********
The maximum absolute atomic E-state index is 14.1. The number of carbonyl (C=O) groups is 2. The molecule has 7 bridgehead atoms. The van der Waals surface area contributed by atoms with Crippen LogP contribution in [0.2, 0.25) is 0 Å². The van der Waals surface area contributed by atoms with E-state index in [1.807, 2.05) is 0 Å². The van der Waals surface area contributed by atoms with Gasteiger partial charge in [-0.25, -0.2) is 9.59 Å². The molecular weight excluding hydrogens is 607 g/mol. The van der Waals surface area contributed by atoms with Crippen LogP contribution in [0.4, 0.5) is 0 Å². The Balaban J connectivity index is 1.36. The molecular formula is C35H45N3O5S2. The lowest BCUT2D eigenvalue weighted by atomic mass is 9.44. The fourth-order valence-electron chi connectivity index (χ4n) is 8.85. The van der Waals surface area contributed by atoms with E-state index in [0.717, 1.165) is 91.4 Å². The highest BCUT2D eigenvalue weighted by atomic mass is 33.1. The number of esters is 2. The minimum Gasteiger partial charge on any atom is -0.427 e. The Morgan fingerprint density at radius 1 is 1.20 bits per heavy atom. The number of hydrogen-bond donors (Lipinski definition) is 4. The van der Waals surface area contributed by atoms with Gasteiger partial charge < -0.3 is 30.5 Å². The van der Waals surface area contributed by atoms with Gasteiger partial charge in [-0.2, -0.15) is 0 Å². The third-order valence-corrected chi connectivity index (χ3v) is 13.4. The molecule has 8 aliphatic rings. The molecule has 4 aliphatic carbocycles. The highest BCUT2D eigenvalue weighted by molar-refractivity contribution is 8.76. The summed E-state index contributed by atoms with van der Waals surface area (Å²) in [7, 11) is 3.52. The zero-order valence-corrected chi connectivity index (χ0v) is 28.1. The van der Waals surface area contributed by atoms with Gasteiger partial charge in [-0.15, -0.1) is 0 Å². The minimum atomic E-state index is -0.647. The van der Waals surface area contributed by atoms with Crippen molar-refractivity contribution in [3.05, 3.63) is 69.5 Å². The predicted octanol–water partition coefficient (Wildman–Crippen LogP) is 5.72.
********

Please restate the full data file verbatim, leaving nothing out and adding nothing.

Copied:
The maximum absolute atomic E-state index is 14.1. The number of carbonyl (C=O) groups is 2. The molecule has 7 bridgehead atoms. The van der Waals surface area contributed by atoms with Crippen LogP contribution in [0.2, 0.25) is 0 Å². The van der Waals surface area contributed by atoms with E-state index in [1.807, 2.05) is 0 Å². The van der Waals surface area contributed by atoms with Gasteiger partial charge in [-0.25, -0.2) is 9.59 Å². The molecular weight excluding hydrogens is 607 g/mol. The van der Waals surface area contributed by atoms with Crippen LogP contribution in [0.4, 0.5) is 0 Å². The Balaban J connectivity index is 1.36. The molecular formula is C35H45N3O5S2. The lowest BCUT2D eigenvalue weighted by atomic mass is 9.44. The fourth-order valence-electron chi connectivity index (χ4n) is 8.85. The van der Waals surface area contributed by atoms with E-state index in [0.717, 1.165) is 91.4 Å². The highest BCUT2D eigenvalue weighted by atomic mass is 33.1. The number of esters is 2. The minimum Gasteiger partial charge on any atom is -0.427 e. The Morgan fingerprint density at radius 1 is 1.20 bits per heavy atom. The number of hydrogen-bond donors (Lipinski definition) is 4. The van der Waals surface area contributed by atoms with Gasteiger partial charge < -0.3 is 30.5 Å². The van der Waals surface area contributed by atoms with Gasteiger partial charge in [-0.2, -0.15) is 0 Å². The third-order valence-corrected chi connectivity index (χ3v) is 13.4. The molecule has 8 aliphatic rings. The molecule has 4 aliphatic carbocycles. The highest BCUT2D eigenvalue weighted by molar-refractivity contribution is 8.76. The summed E-state index contributed by atoms with van der Waals surface area (Å²) in [7, 11) is 3.52. The zero-order valence-corrected chi connectivity index (χ0v) is 28.1. The van der Waals surface area contributed by atoms with Gasteiger partial charge in [-0.15, -0.1) is 0 Å². The minimum atomic E-state index is -0.647. The van der Waals surface area contributed by atoms with Crippen molar-refractivity contribution in [3.05, 3.63) is 69.5 Å². The predicted octanol–water partition coefficient (Wildman–Crippen LogP) is 5.72.